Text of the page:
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Book part
Publication date: 29 October 2018

Yi-Ping Shih, Wen-Hsu Lin and Chin-Chun Yi

This chapter aims to delineate the indigenous pattern of parental involvement in Taiwan by investigating the effects of specific practices in schools and in the family

Abstract

This chapter aims to delineate the indigenous pattern of parental involvement in Taiwan by investigating the effects of specific practices in schools and in the family, such as school selection, school involvement, preparing a study place at home, and providing nutritious food.

We use two waves of data from the Taiwan Youth Project (2000, 2003) to examine how parental involvement varies between dual- and single-earner families, and we further demonstrate how sons and daughters have different access in terms of recognizing their parents’ effort, and how children’s subjective appraisals promote their academic performance with respect to test scores.

We find that dual-earner families have higher incomes, higher educational levels, and have fewer children than single-earner ones. Our multivariate analyses show that parental involvement does increase youngsters’ Basic Competence Test (BCT) score. However, we are unable to find any direct or indirect effects from parental employment status on BCT scores. Further analysis indicates that the relationship between parental school involvement and BCT score is only significant among dual-earner families, but not for the single-earner ones. In addition, our multiple group analysis reveals that sons’ BCT scores are affected more by parents’ school involvement, whereas daughters’ are affected more by special home provision. Our findings from adolescents’ subjective responses imply that sons may be more responsive to a non-familial context in contrast with daughters, who react more positively to familial provision.

Details

The Work-Family Interface: Spillover, Complications, and Challenges
Type: Book
ISBN: 978-1-78769-112-4

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Article
Publication date: 8 April 2021

Zonghui Li and Douglas Johansen

Drawing on the resource-based view, this study aims to examine how family involvement in migrant-founded small businesses gives rise to distinctive resources that help…

Abstract

Purpose

Drawing on the resource-based view, this study aims to examine how family involvement in migrant-founded small businesses gives rise to distinctive resources that help these businesses survive.

Design/methodology/approach

Using microdata from the 2007 US survey of business owners (SBO), this study uses logit regression modeling to test the hypothesized relationships.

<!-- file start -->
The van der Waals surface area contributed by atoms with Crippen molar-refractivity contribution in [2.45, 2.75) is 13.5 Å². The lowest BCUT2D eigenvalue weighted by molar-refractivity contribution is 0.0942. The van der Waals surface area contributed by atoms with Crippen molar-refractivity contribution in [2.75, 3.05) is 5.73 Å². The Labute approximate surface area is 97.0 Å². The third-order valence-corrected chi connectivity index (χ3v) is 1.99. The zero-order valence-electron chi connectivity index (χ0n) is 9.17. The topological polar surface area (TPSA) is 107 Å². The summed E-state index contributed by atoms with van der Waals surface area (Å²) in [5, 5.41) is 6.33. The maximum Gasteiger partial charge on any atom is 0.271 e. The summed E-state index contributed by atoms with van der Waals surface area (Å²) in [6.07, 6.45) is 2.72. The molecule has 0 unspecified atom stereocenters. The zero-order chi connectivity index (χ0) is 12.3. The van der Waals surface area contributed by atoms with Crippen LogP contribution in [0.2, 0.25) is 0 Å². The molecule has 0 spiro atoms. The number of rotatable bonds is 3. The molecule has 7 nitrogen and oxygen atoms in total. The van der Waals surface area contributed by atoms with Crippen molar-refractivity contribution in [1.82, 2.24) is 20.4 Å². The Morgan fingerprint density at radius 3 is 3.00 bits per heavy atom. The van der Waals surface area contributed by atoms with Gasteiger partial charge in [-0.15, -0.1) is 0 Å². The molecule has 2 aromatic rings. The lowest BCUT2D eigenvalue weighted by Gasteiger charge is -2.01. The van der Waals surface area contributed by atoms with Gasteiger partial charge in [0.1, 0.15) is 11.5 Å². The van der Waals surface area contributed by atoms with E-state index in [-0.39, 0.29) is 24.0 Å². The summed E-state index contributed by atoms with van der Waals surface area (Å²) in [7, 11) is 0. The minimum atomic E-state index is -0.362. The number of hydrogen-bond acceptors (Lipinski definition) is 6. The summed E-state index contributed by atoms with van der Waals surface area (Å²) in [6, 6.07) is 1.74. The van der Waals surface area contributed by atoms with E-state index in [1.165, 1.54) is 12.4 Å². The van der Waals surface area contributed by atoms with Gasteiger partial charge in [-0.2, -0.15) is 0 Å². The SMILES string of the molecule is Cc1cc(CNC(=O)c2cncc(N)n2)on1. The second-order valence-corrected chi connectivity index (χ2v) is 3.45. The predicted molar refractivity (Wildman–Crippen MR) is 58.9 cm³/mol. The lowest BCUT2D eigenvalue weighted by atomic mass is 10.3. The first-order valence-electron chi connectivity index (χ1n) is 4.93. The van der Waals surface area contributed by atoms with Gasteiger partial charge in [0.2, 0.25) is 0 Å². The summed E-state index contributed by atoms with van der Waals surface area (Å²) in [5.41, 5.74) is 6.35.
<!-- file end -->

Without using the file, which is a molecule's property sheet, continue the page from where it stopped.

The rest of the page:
Findings

Results show that small businesses founded by migrant entrepreneurs are less likely to survive and that family involvement weakens the negative relationship between founder migrant status and business survivability. In addition, the positive moderating effect associated with family involvement is further strengthened by the use of external/borrowing startup capital, thus migrant families founded small businesses with access to external capital have the highest probability of survival.

Originality/value

This study contributes to the literature on both migrant entrepreneurship and family business. This paper finds family involvement in the business, interacting with the founder’s migrant status, tends to create distinctive resource endowments that help to compensate for the resource constraints associated with migrant entrepreneurs. Such resource endowments may take the form of high levels of solidarity among migrant family members and the spanning role of the migrant kinship networks extended from the country of origin to the country of residence.

Details

Journal of Enterprising Communities: People and Places in the Global Economy, vol. ahead-of-print no. ahead-of-print
Type: Research Article
ISSN: 1750-6204

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Article
Publication date: 30 September 2013

Anna Frances Carmon and Judy C. Pearson

The purpose of this paper is to examine how family member employees’ communicative experiences within their families affect their perceptions of the workplace. The…

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1883

Abstract

Purpose

The purpose of this paper is to examine how family member employees’ communicative experiences within their families affect their perceptions of the workplace. The influence of family business employees’ perceptions of family communication patterns on family satisfaction, family involvement, and work involvement within their family businesses were explored.

Design/methodology/approach

A total of 138 family business employees, representing 81 family businesses, were surveyed. The questionnaire contained measures of family communication patterns, family involvement, work involvement, family satisfaction, as well as several demographic questions. Path modeling was used to analyze two proposed models of family involvement and work involvement.

Findings

Conversation orientation was related to perceptions of family satisfaction and perceptions of family satisfaction were related to perceptions of family involvement. While both proposed models were consistent with the data, no significant relationships were found between conformity orientation and perceptions of family satisfaction and between perceptions of family satisfaction and work involvement.

Originality/value

While not only exploring family business employees’ experiences through a unique communicative lens, this study also provides several practical implications for family business owners and managers.

Details

Journal of Family Business Management, vol. 3 no. 2
Type: Research Article
ISSN: 2043-6238

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Article